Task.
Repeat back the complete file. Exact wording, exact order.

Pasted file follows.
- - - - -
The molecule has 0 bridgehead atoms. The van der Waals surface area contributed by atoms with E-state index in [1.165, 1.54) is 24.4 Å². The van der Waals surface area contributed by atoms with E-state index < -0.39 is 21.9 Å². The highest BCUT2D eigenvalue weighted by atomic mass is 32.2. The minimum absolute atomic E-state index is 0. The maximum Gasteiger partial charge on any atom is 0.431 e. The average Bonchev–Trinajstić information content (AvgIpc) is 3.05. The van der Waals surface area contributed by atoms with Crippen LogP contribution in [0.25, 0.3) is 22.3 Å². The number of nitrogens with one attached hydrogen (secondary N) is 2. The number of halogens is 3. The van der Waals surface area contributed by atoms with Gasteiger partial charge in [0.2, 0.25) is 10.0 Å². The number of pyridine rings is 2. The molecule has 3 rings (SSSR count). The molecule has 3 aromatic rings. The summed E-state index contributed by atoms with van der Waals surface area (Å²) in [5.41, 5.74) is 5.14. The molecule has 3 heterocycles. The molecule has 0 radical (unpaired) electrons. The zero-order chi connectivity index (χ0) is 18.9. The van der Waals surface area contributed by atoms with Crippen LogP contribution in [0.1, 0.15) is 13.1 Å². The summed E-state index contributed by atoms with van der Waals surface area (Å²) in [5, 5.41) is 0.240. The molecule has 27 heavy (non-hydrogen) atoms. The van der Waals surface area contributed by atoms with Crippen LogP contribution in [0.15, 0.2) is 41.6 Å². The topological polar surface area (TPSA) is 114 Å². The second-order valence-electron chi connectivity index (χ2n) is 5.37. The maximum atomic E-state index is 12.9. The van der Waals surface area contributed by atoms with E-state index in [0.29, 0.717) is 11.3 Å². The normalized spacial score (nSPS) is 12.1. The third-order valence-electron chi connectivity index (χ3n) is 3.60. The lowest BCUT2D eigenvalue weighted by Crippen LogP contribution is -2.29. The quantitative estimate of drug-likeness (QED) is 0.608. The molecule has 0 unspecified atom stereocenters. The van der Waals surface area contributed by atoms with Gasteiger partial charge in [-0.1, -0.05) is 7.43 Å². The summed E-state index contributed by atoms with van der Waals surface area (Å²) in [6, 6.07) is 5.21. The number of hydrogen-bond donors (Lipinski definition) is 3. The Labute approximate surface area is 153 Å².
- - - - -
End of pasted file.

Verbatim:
The molecule has 0 bridgehead atoms. The van der Waals surface area contributed by atoms with E-state index in [1.165, 1.54) is 24.4 Å². The van der Waals surface area contributed by atoms with E-state index < -0.39 is 21.9 Å². The highest BCUT2D eigenvalue weighted by atomic mass is 32.2. The minimum absolute atomic E-state index is 0. The maximum Gasteiger partial charge on any atom is 0.431 e. The average Bonchev–Trinajstić information content (AvgIpc) is 3.05. The van der Waals surface area contributed by atoms with Crippen LogP contribution in [0.25, 0.3) is 22.3 Å². The number of nitrogens with one attached hydrogen (secondary N) is 2. The number of halogens is 3. The van der Waals surface area contributed by atoms with Gasteiger partial charge in [0.2, 0.25) is 10.0 Å². The number of pyridine rings is 2. The molecule has 3 rings (SSSR count). The molecule has 3 aromatic rings. The summed E-state index contributed by atoms with van der Waals surface area (Å²) in [5.41, 5.74) is 5.14. The molecule has 3 heterocycles. The molecule has 0 radical (unpaired) electrons. The zero-order chi connectivity index (χ0) is 18.9. The van der Waals surface area contributed by atoms with Crippen LogP contribution in [0.1, 0.15) is 13.1 Å². The summed E-state index contributed by atoms with van der Waals surface area (Å²) in [5, 5.41) is 0.240. The molecule has 27 heavy (non-hydrogen) atoms. The van der Waals surface area contributed by atoms with Crippen LogP contribution in [0.15, 0.2) is 41.6 Å². The topological polar surface area (TPSA) is 114 Å². The second-order valence-electron chi connectivity index (χ2n) is 5.37. The maximum atomic E-state index is 12.9. The van der Waals surface area contributed by atoms with E-state index in [0.29, 0.717) is 11.3 Å². The normalized spacial score (nSPS) is 12.1. The third-order valence-electron chi connectivity index (χ3n) is 3.60. The lowest BCUT2D eigenvalue weighted by Crippen LogP contribution is -2.29. The quantitative estimate of drug-likeness (QED) is 0.608. The molecule has 0 unspecified atom stereocenters. The van der Waals surface area contributed by atoms with Gasteiger partial charge in [-0.1, -0.05) is 7.43 Å². The summed E-state index contributed by atoms with van der Waals surface area (Å²) in [6, 6.07) is 5.21. The number of hydrogen-bond donors (Lipinski definition) is 3. The Labute approximate surface area is 153 Å².